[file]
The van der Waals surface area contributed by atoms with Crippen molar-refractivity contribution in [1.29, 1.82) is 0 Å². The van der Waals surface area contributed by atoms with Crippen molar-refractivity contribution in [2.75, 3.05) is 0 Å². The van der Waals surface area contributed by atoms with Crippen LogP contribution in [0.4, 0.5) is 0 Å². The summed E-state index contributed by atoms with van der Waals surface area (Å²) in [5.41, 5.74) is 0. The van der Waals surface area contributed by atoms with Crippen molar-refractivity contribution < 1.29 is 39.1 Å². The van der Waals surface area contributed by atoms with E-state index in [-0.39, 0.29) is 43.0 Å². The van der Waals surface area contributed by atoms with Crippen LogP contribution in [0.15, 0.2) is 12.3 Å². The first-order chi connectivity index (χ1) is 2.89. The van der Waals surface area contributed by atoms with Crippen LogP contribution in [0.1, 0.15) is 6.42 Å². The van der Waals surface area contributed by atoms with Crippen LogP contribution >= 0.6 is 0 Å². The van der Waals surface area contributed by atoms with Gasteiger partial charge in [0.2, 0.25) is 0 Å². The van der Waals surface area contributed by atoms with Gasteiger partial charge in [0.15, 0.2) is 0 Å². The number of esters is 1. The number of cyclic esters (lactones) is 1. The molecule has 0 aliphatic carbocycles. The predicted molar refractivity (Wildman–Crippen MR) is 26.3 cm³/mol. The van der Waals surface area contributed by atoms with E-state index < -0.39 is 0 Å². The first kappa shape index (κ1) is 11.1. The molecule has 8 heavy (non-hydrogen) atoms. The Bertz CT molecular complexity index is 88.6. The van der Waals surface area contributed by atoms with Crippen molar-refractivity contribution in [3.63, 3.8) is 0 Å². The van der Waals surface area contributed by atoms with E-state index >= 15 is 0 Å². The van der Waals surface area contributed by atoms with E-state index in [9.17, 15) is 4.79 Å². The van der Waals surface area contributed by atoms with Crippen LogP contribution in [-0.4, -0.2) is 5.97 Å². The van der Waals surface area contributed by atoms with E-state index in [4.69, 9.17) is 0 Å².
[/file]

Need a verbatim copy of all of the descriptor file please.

The van der Waals surface area contributed by atoms with Crippen molar-refractivity contribution in [1.29, 1.82) is 0 Å². The van der Waals surface area contributed by atoms with Crippen molar-refractivity contribution in [2.75, 3.05) is 0 Å². The van der Waals surface area contributed by atoms with Crippen LogP contribution in [0.4, 0.5) is 0 Å². The summed E-state index contributed by atoms with van der Waals surface area (Å²) in [5.41, 5.74) is 0. The van der Waals surface area contributed by atoms with Crippen molar-refractivity contribution < 1.29 is 39.1 Å². The van der Waals surface area contributed by atoms with E-state index in [-0.39, 0.29) is 43.0 Å². The van der Waals surface area contributed by atoms with Crippen LogP contribution in [0.15, 0.2) is 12.3 Å². The first-order chi connectivity index (χ1) is 2.89. The van der Waals surface area contributed by atoms with Crippen LogP contribution in [0.1, 0.15) is 6.42 Å². The van der Waals surface area contributed by atoms with Crippen LogP contribution >= 0.6 is 0 Å². The van der Waals surface area contributed by atoms with Gasteiger partial charge in [0.2, 0.25) is 0 Å². The van der Waals surface area contributed by atoms with Gasteiger partial charge in [0.15, 0.2) is 0 Å². The number of esters is 1. The number of cyclic esters (lactones) is 1. The molecule has 0 aliphatic carbocycles. The predicted molar refractivity (Wildman–Crippen MR) is 26.3 cm³/mol. The van der Waals surface area contributed by atoms with E-state index < -0.39 is 0 Å². The first kappa shape index (κ1) is 11.1. The molecule has 8 heavy (non-hydrogen) atoms. The Bertz CT molecular complexity index is 88.6. The van der Waals surface area contributed by atoms with Crippen molar-refractivity contribution in [3.63, 3.8) is 0 Å². The van der Waals surface area contributed by atoms with E-state index >= 15 is 0 Å². The van der Waals surface area contributed by atoms with E-state index in [9.17, 15) is 4.79 Å². The van der Waals surface area contributed by atoms with Crippen LogP contribution in [-0.4, -0.2) is 5.97 Å². The van der Waals surface area contributed by atoms with E-state index in [4.69, 9.17) is 0 Å².